The cybersecurity industry also isn’t immune to the broader macroeconomic trends that are upending the labor market, including a desire for remote work, flexible hours and higher pay. Trellix, for instance, will adopt a hybrid model in which employees balance remote work and work from offices.
In 2020, the annual mean wage for information security analysts was $107,580, almost double the mean for all U.S. occupations combined, according to the Bureau of Labor Statistics.
Because cybersecurity skills are in such high demand, workers have room to negotiate and can jump from one company to another relatively easily. But hiring cybersecurity professionals from another company doesn’t address the underlying issue: that there aren’t enough qualified workers, said Stuart Madnick, professor of information technologies at the MIT Sloan School of Management.
Countries like Russia, China and Israel that have compulsory military service have a better talent pipeline of qualified individuals who have been trained in cybersecurity at the government level, according to Palma. He said he’s been communicating with members of Congress to create a AmeriCorps-type program specifically for fostering cybersecurity talent because there aren’t enough Americans being trained via government service.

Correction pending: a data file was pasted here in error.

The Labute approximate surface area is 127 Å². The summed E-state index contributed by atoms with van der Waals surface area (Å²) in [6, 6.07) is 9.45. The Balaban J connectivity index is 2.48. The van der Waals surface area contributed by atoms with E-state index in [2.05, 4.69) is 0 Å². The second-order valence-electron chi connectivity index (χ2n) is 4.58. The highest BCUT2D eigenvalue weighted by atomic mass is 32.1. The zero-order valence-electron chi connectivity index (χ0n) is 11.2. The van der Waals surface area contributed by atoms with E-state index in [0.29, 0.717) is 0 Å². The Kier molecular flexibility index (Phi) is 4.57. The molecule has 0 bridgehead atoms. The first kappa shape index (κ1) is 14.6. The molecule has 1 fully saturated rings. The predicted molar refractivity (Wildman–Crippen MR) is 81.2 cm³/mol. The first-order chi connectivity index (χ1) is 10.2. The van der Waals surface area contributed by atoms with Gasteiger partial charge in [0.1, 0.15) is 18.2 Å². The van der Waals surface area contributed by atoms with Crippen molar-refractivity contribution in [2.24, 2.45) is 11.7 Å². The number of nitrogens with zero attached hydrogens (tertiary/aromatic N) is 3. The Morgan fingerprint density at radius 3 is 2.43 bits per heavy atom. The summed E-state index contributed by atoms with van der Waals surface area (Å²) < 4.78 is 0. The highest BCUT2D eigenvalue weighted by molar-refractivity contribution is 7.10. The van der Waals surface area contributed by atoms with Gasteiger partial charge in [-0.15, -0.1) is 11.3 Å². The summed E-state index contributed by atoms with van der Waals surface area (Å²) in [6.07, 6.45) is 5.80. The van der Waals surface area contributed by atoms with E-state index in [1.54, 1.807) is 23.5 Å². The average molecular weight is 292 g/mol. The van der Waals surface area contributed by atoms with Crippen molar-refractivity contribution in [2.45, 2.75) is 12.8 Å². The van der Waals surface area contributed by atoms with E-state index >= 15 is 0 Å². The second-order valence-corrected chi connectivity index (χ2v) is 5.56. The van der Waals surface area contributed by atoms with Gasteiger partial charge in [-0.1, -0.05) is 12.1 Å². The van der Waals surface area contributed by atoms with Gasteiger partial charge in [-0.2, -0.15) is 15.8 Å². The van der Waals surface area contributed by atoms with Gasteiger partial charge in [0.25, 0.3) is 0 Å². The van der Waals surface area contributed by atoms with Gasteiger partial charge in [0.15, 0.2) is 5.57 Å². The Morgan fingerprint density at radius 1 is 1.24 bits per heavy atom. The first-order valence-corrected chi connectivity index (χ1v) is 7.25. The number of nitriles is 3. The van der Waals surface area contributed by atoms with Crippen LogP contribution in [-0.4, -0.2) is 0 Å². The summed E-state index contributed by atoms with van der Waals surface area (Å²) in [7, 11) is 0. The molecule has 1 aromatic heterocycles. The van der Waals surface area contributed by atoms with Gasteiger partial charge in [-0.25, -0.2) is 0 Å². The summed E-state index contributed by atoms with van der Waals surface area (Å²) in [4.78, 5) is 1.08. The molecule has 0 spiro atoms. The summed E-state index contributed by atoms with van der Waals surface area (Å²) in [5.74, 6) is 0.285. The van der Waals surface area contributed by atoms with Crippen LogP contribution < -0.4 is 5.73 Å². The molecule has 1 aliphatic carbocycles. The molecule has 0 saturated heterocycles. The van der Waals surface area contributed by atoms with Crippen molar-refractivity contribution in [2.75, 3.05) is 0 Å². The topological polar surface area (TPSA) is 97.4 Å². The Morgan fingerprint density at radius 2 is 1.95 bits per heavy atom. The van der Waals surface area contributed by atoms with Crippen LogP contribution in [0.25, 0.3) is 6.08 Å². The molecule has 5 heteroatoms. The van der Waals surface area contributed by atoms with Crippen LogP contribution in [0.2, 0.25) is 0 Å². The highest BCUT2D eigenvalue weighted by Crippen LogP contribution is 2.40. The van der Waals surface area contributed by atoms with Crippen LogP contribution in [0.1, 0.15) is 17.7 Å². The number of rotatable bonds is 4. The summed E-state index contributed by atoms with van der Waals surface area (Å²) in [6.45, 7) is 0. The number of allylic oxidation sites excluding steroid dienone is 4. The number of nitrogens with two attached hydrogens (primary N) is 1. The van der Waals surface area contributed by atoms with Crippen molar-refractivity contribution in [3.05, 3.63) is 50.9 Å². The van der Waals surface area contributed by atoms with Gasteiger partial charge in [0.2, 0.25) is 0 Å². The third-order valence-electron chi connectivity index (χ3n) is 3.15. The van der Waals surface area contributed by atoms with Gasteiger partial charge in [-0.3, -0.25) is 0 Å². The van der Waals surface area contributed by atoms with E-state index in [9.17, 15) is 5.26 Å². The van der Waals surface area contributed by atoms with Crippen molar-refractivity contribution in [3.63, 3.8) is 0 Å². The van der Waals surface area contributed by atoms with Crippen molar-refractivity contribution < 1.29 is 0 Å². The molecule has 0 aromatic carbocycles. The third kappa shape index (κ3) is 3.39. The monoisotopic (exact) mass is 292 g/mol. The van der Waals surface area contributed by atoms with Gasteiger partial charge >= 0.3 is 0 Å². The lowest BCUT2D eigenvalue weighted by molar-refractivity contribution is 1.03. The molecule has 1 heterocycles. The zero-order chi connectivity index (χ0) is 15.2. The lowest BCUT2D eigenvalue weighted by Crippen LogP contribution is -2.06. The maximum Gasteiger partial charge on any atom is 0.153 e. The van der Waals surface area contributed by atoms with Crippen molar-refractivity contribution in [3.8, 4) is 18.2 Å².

Other efforts to increase the talent pool include implementing cybersecurity courses in high schools, offering workshops to lower-level IT professionals, running training in rural regions and dropping degree requirements in favor of aptitude tests. Automating some security-related tasks could also ease the hiring problem.
“We have a massive shortage of security experts on the planet, and we want to automate so much of the talent and capability,” Kevin Mandia, CEO of Mandiant Inc., toldreporters in early March. “That’s all software’s ever been is the automation of human process.”
But none of those solutions are immediate, and the threats are.
“The worst is yet to come,” said Madnick of MIT. “Not just because things have been getting worse and worse each year, but we’ve concluded that the disruptions we see are nowhere as bad as they could’ve been. We think in many cases these were test runs.”